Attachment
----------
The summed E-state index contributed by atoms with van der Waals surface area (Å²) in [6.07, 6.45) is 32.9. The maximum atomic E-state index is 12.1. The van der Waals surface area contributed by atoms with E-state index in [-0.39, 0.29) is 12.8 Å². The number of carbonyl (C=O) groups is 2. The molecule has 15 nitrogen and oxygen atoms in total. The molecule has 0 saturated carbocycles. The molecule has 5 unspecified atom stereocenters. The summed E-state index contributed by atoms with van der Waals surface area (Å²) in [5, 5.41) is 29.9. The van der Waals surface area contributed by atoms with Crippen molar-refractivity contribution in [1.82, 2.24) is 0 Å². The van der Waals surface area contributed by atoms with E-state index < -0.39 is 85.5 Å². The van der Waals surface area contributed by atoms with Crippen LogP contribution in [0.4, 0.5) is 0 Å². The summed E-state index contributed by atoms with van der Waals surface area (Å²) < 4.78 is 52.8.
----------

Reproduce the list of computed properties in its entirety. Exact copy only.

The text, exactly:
The summed E-state index contributed by atoms with van der Waals surface area (Å²) in [6.07, 6.45) is 32.9. The maximum atomic E-state index is 12.1. The van der Waals surface area contributed by atoms with E-state index in [-0.39, 0.29) is 12.8 Å². The number of carbonyl (C=O) groups is 2. The molecule has 15 nitrogen and oxygen atoms in total. The molecule has 0 saturated carbocycles. The molecule has 5 unspecified atom stereocenters. The summed E-state index contributed by atoms with van der Waals surface area (Å²) in [5, 5.41) is 29.9. The van der Waals surface area contributed by atoms with Crippen molar-refractivity contribution in [1.82, 2.24) is 0 Å². The van der Waals surface area contributed by atoms with E-state index < -0.39 is 85.5 Å². The van der Waals surface area contributed by atoms with Crippen LogP contribution in [0.4, 0.5) is 0 Å². The summed E-state index contributed by atoms with van der Waals surface area (Å²) < 4.78 is 52.8.